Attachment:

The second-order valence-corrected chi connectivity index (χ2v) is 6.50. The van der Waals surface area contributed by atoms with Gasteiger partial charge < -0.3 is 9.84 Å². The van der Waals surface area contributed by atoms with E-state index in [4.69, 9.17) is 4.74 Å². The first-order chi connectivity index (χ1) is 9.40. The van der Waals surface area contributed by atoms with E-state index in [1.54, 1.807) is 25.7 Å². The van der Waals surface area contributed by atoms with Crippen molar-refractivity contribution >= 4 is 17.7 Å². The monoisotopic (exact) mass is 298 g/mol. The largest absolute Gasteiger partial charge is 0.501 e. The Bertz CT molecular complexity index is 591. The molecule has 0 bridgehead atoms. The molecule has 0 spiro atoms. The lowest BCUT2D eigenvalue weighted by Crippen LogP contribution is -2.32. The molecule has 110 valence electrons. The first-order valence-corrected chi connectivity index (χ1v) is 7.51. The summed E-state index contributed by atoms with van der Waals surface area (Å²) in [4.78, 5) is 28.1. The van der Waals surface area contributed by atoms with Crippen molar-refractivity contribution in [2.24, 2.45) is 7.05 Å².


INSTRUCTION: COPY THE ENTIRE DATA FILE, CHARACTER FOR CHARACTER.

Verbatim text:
The second-order valence-corrected chi connectivity index (χ2v) is 6.50. The van der Waals surface area contributed by atoms with Gasteiger partial charge < -0.3 is 9.84 Å². The van der Waals surface area contributed by atoms with E-state index in [4.69, 9.17) is 4.74 Å². The first-order chi connectivity index (χ1) is 9.40. The van der Waals surface area contributed by atoms with E-state index in [1.54, 1.807) is 25.7 Å². The van der Waals surface area contributed by atoms with Crippen molar-refractivity contribution >= 4 is 17.7 Å². The monoisotopic (exact) mass is 298 g/mol. The largest absolute Gasteiger partial charge is 0.501 e. The Bertz CT molecular complexity index is 591. The molecule has 0 bridgehead atoms. The molecule has 0 spiro atoms. The lowest BCUT2D eigenvalue weighted by Crippen LogP contribution is -2.32. The molecule has 110 valence electrons. The first-order valence-corrected chi connectivity index (χ1v) is 7.51. The summed E-state index contributed by atoms with van der Waals surface area (Å²) in [4.78, 5) is 28.1. The van der Waals surface area contributed by atoms with Crippen molar-refractivity contribution in [2.24, 2.45) is 7.05 Å².